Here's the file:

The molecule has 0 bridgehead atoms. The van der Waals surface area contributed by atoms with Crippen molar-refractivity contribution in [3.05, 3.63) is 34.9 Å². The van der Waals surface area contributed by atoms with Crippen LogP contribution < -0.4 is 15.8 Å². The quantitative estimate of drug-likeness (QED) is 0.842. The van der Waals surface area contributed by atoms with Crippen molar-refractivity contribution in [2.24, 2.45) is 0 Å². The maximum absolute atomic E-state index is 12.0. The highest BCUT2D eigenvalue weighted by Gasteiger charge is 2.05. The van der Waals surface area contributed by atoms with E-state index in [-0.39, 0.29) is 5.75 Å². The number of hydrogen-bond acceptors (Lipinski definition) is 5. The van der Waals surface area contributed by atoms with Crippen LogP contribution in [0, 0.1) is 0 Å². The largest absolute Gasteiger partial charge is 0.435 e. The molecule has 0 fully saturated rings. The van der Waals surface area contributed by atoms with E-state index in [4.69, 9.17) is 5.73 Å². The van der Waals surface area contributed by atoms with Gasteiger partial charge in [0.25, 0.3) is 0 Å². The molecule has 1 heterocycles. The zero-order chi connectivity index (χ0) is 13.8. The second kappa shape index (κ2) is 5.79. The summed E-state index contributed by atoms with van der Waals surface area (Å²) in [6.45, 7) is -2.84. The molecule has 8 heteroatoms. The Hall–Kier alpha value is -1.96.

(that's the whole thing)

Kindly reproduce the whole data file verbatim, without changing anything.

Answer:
The molecule has 0 bridgehead atoms. The van der Waals surface area contributed by atoms with Crippen molar-refractivity contribution in [3.05, 3.63) is 34.9 Å². The van der Waals surface area contributed by atoms with Crippen LogP contribution < -0.4 is 15.8 Å². The quantitative estimate of drug-likeness (QED) is 0.842. The van der Waals surface area contributed by atoms with Crippen molar-refractivity contribution in [2.24, 2.45) is 0 Å². The maximum absolute atomic E-state index is 12.0. The highest BCUT2D eigenvalue weighted by Gasteiger charge is 2.05. The van der Waals surface area contributed by atoms with E-state index in [-0.39, 0.29) is 5.75 Å². The number of hydrogen-bond acceptors (Lipinski definition) is 5. The van der Waals surface area contributed by atoms with Crippen LogP contribution in [0, 0.1) is 0 Å². The largest absolute Gasteiger partial charge is 0.435 e. The molecule has 0 fully saturated rings. The van der Waals surface area contributed by atoms with E-state index in [4.69, 9.17) is 5.73 Å². The van der Waals surface area contributed by atoms with Gasteiger partial charge in [0.25, 0.3) is 0 Å². The molecule has 1 heterocycles. The zero-order chi connectivity index (χ0) is 13.8. The second kappa shape index (κ2) is 5.79. The summed E-state index contributed by atoms with van der Waals surface area (Å²) in [6.45, 7) is -2.84. The molecule has 8 heteroatoms. The Hall–Kier alpha value is -1.96.